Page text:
Unit 8Big Ideas

Data, Variability, and Statistical Questions

This week, your student will work with data and use data to answer statistical questions. Questions such as “Which band is the most popular among students in sixth grade?” or “What is the most common number of siblings among students in sixth grade?” are statistical questions. They can be answered using data, and the data are expected to vary (i.e. the students do not all have the same musical preference or the same number of siblings).

Students have used bar graphs and line plots, or  dot plots, to display and interpret data. Now they learn to use histograms to make sense of numerical data. The following dot plot and histogram display the distribution of the weights of 30 dogs.

A dot plot shows individual data values as points. In a histogram, the data values are grouped. Each group is represented as a vertical bar. The height of the bar shows how many values are in that group. The tallest bar in this histogram shows that there are 10 dogs that weigh between 20 and 25 kilograms.

The shape of a histogram can tell us about how the data are distributed. For example, we can see that more than half of the dogs weigh less than 25 kilograms, and that a dog weighing between 25 and 30 kilograms is not typical.

Here is a task to try with your student:

This histogram shows the weights of 143 bears.

1. About how many bears weigh between 100 and 150 pounds?

2. About how many bears weigh less than 100 pounds?

3. Noah says that because almost all the bears weigh between 0 and 500 pounds, we can say that a weight of 250 pounds is typical for the bears in this group. Using the histogram, explain why this is incorrect.

Solution:

1. About 40 bears. This is the height of the tallest bar of the histogram.
2. About 24 bears. The two leftmost bars represent the bears that weigh less than 100 pounds. Add the heights of these two bars.
3. We can visually tell from the histogram that most bears weigh less than 250 pounds: the bars to the left of 250 are taller than those to the right. If we add the heights of bars, fewer than 40 bears weigh more than 250 pounds, while over 100 bears weigh less than 250 pounds, so it is not accurate to say that 250 pounds is a typical weight.

Mean

This week, your student will learn to calculate and interpret the mean, or the average, of a data set. We can think of the mean of a data set as a fair share—what would happen if the numbers in the data set were distributed evenly. Suppose a runner ran 3, 4, 3, 1, and 5 miles over five days. If the total number of miles she ran, 16 miles, was distributed evenly across five days, the distance run per day, 3.2 miles, would be the mean. To calculate the mean, we can add the data values and then divide the sum by how many there are.

If we think of data points as weights along a number line, the mean can also be interpreted as the balance point of the data. The dots show the travel times, in minutes, of Lin and Andre. The triangles show each mean travel time. Notice that the data points are “balanced” on either side of each triangle.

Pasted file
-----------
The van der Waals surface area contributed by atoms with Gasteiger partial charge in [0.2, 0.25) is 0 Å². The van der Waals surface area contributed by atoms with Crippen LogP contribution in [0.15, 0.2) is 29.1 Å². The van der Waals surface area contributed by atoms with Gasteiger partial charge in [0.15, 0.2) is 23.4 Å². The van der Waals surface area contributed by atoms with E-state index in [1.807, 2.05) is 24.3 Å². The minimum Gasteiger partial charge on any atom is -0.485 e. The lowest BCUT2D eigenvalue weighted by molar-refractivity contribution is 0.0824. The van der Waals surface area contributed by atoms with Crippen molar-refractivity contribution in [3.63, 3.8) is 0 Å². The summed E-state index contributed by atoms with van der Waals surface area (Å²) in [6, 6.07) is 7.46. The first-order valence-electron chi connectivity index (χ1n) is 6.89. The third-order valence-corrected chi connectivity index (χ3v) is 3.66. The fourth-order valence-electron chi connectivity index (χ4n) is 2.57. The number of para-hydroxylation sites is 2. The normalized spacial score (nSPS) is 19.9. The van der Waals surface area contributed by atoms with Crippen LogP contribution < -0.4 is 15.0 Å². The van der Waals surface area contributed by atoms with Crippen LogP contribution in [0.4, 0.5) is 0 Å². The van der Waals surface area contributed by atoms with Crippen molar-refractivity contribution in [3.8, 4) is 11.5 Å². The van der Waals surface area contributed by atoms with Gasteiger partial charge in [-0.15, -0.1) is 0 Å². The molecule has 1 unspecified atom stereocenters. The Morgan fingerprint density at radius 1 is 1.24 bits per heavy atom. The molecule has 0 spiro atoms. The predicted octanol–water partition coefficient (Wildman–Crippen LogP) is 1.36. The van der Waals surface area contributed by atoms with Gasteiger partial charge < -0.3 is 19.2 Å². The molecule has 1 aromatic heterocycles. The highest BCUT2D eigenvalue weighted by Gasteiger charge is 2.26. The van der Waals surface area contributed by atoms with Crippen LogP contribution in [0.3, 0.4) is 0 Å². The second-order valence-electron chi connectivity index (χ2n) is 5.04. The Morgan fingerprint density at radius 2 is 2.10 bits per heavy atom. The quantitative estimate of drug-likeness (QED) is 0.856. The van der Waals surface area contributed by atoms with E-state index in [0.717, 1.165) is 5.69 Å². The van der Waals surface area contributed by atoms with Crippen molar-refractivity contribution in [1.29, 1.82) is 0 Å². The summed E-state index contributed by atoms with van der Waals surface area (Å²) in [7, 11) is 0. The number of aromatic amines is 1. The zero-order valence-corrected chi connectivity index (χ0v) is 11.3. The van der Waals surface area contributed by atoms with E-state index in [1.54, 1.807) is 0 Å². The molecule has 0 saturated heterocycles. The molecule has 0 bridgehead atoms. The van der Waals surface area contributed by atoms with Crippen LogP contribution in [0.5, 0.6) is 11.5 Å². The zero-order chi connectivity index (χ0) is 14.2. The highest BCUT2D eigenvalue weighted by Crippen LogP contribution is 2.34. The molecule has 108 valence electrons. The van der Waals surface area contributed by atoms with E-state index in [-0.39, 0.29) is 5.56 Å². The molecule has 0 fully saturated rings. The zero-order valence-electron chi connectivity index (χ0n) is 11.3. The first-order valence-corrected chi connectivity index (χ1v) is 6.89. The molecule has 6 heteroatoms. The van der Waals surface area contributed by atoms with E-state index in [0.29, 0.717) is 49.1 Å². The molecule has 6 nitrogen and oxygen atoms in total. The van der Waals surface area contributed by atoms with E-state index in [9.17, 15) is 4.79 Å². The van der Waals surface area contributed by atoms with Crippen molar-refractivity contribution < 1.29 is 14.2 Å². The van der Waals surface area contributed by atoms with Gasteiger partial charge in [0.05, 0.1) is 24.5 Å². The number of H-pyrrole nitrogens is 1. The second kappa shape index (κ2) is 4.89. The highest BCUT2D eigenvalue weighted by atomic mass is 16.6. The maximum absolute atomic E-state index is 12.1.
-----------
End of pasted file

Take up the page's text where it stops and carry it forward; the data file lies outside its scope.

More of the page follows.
Here is a task to try with your student:

1. Use the data on Lin’s and Andre’s dot plots to verify that the mean travel time for each student is 14 minutes.
2. Andre says that the mean for his data should be 13 minutes, because there are two numbers to the left of 13 and two to the right. Explain why 13 minutes cannot be the mean.

Solution:

1. For Lin’s data, the mean is , which equals 14. For Andre’s data, the mean is , which also equals 14.

2. Explanations vary. Sample explanations:

• The mean cannot be 13 minutes because it does not represent a fair share.
• The mean cannot be 13 minutes because the data would be unbalanced. The two data values to the right of 13 (16 and 17) are much further away from the two that are to the left (12 and 12).

Median and Box Plots

This week, your student will learn to use the median to summarize the distribution of data.

The median is the middle value of a data set whose values are listed in order. To find the median, arrange the data in order from least to greatest, and look at the middle of the list.

Suppose nine students reported the following numbers of hours of sleep on a weeknight.

 6 7 7 8 9 9 10 11 12

The middle number in 9, so the median number of hours of sleep is 9 hours. This means that half of the students slept for less than or equal to 9 hours, and the other half slept for greater than or equal to 9 hours.

Suppose eight teachers reported these numbers of hours of sleep on a weeknight.

 5 6 6 6 7 7 7 8

This data set has an even number of values, so there are two numbers in the middle—6 and 7. The median is the number exactly in between them: 6.5. In other words, if there are two numbers in the middle of a data set, the median is the average of those two numbers.

The median marks the 50th percentile of sorted data. It breaks a data set into two halves. Each half can be further broken down into two parts so that we can see the 25th and 75th percentiles. The 25th, 50th, and 75th percentiles are called the first, second, and third quartiles (or Q1, Q2, and Q3).

A box plot is a way to represent the three quartiles of a data set, along with its maximum and minimum. This box plot shows those five numbers for the data on the students’ hours of sleep.

Here is a task to try with your student:

1. Here is a table showing the number of points Jada scored in 10 basketball games.
 10 14 6 12 38 12 8 7 10 23

What is her median score?

Solution:

1. 11 points. First, sort the data: 6, 7, 8, 10, 10, 12, 12, 14, 23, 38. Then look at the middle of the list: the numbers 10 and 12 are the fifth and sixth numbers in the list. The median is the average of these numbers: .